The Tick App
Studying human behavior, tick exposure and the risk of Lyme disease using a citizen science approach via a smartphone
As part of a broader project on the dynamics of Coupled Natural and Human systems (CNHs) of Lyme disease in Northeast U.S., this study aims to assess how human behaviors and practices affect their risk of exposure to ticks, in order to better understand how and where are people most at risk. One of the limitations to understand this are the methods that have been used to gather this information. Traditionally, this information has been collected by questionnaires at the end of the high risk season or at one point in time. How people are exposed to ticks is a key piece of information to understand how different interventions to reduce the tick burden will impact on human health.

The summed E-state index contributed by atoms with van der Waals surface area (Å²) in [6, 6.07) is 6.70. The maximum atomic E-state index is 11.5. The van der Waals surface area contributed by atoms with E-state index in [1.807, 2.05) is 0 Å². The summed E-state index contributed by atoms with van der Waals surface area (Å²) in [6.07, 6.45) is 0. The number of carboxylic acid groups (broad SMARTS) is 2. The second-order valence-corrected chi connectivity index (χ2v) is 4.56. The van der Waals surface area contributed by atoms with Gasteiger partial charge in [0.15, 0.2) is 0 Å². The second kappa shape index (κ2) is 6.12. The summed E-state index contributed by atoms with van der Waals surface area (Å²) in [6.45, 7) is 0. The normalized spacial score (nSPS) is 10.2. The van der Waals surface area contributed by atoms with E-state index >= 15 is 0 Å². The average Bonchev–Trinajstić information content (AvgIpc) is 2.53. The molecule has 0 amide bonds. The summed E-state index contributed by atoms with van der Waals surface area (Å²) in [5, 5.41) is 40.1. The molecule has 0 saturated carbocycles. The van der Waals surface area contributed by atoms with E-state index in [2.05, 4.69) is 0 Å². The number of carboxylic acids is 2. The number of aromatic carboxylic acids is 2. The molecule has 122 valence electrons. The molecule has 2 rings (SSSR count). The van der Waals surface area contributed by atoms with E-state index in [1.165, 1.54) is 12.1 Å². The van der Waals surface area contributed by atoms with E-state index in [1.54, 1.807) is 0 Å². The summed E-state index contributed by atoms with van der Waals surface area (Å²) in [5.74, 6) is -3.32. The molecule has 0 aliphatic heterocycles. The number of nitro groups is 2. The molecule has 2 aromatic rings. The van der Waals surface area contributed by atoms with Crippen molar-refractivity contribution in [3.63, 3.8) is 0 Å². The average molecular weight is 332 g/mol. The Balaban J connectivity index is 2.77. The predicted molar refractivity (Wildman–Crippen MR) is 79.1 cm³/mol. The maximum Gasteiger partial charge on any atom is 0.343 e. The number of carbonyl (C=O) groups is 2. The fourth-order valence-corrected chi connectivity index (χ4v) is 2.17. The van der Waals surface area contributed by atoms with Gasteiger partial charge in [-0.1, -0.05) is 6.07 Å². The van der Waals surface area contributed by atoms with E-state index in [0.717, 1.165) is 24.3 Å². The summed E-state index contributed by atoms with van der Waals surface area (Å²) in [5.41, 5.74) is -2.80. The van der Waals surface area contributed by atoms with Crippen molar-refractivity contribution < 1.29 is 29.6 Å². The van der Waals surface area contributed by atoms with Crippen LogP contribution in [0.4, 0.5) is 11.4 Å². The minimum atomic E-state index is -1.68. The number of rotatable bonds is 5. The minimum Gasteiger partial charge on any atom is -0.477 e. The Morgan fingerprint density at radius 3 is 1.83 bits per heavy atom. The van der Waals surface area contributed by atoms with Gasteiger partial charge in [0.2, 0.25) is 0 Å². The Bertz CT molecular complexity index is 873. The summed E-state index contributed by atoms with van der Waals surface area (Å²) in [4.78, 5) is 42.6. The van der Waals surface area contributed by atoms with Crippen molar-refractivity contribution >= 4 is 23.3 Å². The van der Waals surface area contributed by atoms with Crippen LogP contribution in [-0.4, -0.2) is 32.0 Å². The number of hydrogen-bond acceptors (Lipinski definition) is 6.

We have developed a smartphone application to collect data through simple surveys with a citizen science approach: The Tick App. This is a joint effort between partners at the NE-VBD (Diuk-Wasser lab at Columbia University) and the MW-VBD (University of Wisconsin-Madison). Through the app we also provide resources to learn more about the biology and ecology of ticks, how to identify them and protect against ticks. Users can also report any ticks they find and send us a picture of the tick. Our partners at the University of Wisconsin-Madison are offering free tick ID services as well. For non-app users, people can sign up on our website www.thetickapp.org to receive the surveys by email or download a paper survey package to complete and mail back to us. We are only asking people to complete one tick diary a day for 15 days, during that time we will ask if you found any ticks that day, what did you do (from a list of activities) and if you used any preventing measures. The app is available at the app store or google play. We created The Tick App so that it can be used as a research tool that can be used extensively in different regions in the U.S. but also engages the general public in the prevention of tick-borne diseases.